Based on the Emmy Award–winning YouTube series The Lizzie Bennet Diaries.
Twenty‑four‑year‑old grad student Lizzie Bennet is saddled with student loan debt and still living at home along with her two sisters—beautiful Jane and reckless Lydia. When she records her reflections on life for her thesis project and posts them on YouTube, she has no idea The Lizzie Bennet Diaries will soon take on a life of their own, turning the Bennet sisters into internet celebrities seemingly overnight.
When rich and handsome Bing Lee comes to town, along with his stuck‑up friend William Darcy, things really start to get interesting for the Bennets—and for Lizzie’s viewers. But not everything happens on‑screen. Lucky for us, Lizzie has a secret diary.
Rating: 4 stars
First things first, last year I was absolutely obsessed with The Lizzie Bennet Diaries, a web-series on YouTube. (If you haven’t heard of it get right on over to YouTube and watch it. NOW. To help you along here’s the first episode):
I absolutely loved it. It was literally my life during my second year of university, and I probably spent more time following the huge amounts of interactive media that went along with the series (e.g. Twitter) than I did writing assignments. Anyway, I think any Jane Austen fan would enjoy this series, unless you’re one of those people who gets offended by any slight alteration to the master piece that is Pride and Prejudice, in which case I’d advise to stop reading.
This book is basically a written form of the series, with a lot more detail and extra scenes that we obviously don’t see in the videos. The book is written in the form of a diary although after reading this book, and having attempted to write a diary myself, it is not a very realistic diary. But who can say the web-series is considered realistic?! So I feel this point is invalid when talking about how good or how bad the book was.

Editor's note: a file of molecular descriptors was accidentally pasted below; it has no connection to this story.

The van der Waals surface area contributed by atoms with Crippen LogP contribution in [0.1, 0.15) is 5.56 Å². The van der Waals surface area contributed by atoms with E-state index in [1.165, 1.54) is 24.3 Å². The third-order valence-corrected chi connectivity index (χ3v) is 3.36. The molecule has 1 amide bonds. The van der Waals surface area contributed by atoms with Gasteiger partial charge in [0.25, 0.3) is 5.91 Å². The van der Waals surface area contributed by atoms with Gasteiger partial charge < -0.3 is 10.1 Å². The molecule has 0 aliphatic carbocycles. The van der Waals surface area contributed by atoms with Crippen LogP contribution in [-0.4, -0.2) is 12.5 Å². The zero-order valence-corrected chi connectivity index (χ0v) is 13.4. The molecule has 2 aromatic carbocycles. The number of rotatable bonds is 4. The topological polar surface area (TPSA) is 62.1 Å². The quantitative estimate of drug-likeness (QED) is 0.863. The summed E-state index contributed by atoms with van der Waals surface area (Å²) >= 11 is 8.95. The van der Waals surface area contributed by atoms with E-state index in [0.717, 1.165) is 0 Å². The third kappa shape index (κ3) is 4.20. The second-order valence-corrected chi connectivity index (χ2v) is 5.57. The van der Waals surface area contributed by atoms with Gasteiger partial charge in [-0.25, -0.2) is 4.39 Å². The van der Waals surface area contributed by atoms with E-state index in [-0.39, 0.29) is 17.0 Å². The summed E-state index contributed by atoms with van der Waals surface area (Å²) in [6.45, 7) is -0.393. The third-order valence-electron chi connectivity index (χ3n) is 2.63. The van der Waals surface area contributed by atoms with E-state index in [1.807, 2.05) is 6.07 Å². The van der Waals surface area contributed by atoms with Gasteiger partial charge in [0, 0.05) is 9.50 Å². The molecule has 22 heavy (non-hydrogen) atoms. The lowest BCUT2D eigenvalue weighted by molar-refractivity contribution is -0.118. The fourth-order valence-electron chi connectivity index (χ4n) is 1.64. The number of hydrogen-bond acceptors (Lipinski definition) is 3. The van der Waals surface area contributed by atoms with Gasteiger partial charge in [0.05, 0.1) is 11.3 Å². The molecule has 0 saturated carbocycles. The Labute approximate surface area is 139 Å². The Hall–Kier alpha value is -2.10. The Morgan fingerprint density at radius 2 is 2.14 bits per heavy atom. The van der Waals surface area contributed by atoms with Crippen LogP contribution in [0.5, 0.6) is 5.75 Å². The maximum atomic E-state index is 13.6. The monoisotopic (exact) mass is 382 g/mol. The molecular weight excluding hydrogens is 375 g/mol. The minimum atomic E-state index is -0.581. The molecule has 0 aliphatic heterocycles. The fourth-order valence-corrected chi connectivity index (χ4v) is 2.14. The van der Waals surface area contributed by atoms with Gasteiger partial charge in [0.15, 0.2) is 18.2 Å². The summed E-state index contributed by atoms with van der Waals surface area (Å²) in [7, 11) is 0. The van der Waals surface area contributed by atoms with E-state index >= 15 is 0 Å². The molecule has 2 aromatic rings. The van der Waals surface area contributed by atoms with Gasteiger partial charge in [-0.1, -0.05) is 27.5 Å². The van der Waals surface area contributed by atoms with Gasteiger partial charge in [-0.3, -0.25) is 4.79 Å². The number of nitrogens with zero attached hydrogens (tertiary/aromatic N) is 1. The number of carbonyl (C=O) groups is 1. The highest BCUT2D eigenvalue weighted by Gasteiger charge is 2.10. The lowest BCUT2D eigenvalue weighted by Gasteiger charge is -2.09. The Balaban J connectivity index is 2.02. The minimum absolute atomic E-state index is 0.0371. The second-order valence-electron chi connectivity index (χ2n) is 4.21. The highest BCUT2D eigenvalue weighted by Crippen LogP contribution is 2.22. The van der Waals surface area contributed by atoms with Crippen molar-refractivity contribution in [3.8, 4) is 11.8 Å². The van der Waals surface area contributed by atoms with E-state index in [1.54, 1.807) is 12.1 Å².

Evidently, from my rating, I enjoyed the book. How could I not after devoting so much of my time to the series?! What I loved most about the book was Lizzie’s voice. It was extremely entertaining and I felt it captured Elizabeth Bennet in modern form perfectly. It was intelligent and witty and highly enjoyable. The adaptation from page to screen and back to page again was very well done, considering the time in which they wrote the book. I particularly enjoyed reading more about Lizzie’s relationships with her parents and sisters.
However, there were aspects that left me still wanting more. I feel they published this book out of fan demand and yet they barely embellished at all on the most important aspects (in a fangirl’s eyes) of the story: Darcy’s first “proposal”, and Darcy’s second “proposal”. The parts I really wanted to know more about and there wasn’t anything new. Even the ending was incredibly rushed compared to the rest of the book and it was a little underwhelming. The book would have got the full five stars if the ending was better constructed. There was a week after Darcy’s second “proposal” that the viewers didn’t really know anything about and I thought this would have been a great thing to embellish on in the book but nope. We get a small amount of clarification. BUT NOT ENOUGH!
But overall, I do think this is a book worth reading if you love Pride and Prejudice adaptations. I did enjoy it despite its set backs and I probably will read it again at some point.